Agencies work in partnership with members of the community to protect children

85. All services that work with children and/or their families are responsible for promoting, supporting and safeguarding the wellbeing of all children and ensuring that members of the public know who to contact if they are concerned about a child. This may include raising public awareness of the role of Named Person and promoting community responsibility for child protection. Child protection must be seen as the responsibility not only of the statutory agencies but also of the wider public. Local services should be accessible, transparent and accountable to the general public.

Agencies, individually and collectively, demonstrate leadership and accountability for their work and its effectiveness

86. Effective service delivery requires effective leadership at both strategic and operational levels. Chief Officers are responsible for ensuring that the appropriate mechanisms are in place for the delivery of their service and that the appropriate links between planning and strategic fora are established and operating effectively. Services need to ensure that they have robust quality assurance and self-evaluation mechanisms in place so that the impact of service delivery can be measured. Practitioners involved in child protection often face complex and demanding challenges and senior managers must have an understanding of their staff's needs, and provide supervision and support.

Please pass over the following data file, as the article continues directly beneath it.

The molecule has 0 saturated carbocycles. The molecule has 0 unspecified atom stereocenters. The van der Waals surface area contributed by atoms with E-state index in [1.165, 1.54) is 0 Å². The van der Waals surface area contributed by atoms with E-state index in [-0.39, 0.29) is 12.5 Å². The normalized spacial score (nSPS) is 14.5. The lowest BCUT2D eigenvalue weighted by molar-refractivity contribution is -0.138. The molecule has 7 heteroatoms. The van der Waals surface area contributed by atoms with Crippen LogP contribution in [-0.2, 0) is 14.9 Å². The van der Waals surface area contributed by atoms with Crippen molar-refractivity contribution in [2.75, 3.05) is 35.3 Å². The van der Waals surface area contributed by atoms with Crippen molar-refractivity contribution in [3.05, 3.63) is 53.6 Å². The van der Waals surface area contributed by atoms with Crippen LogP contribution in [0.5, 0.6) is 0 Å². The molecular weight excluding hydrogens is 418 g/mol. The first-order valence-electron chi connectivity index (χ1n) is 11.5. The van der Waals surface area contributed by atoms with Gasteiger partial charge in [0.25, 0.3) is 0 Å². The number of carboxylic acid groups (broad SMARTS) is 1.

Equality and diversity

87. Child protection policy must pay due attention to equality and diversity issues. Access to, and delivery of, child protection services should be fair, consistent, reliable and focused on individual outcomes and enablement. Service users should be listened to, respected and responded to. There should be no discrimination on the grounds of race, disability, gender, age, sexual orientation, religion or belief, gender reassignment or on the basis of pregnancy and maternity.

88. The Equality Act 2010 restates, streamlines and harmonises equality legislation. It replaces a number of Acts including the Race Relations Act 1976, the Sex Discrimination Act 1975 and the Disability Discrimination Act 1995. The bulk of the Equality Act 2010 came into force on 1 October 2010.

89. Public authorities also have responsibilities under equality legislation for ensuring that discrimination does not occur and promoting equality of opportunity on the grounds of race, sex and disability. From April 2011 the public sector equality duty under the Equality Act 2010 requires public authorities to have due regard to certain matters relating to equality when exercising their functions. These matters are: eliminating conduct that is prohibited by the Act; and advancing equality of opportunity and fostering good relations between people who share a protected characteristic and people who do not share it. The protected characteristics are race, disability, gender, sexual orientation, gender reassignment, age, religion and belief, and pregnancy and maternity.

90. Account should always be taken of diversity and equality issues. For example, children, young people and adults with a learning disability or people from minority ethnic communities - including the Gypsy/Traveller community - may have specific communication needs and require flexible approaches by staff to engage with them.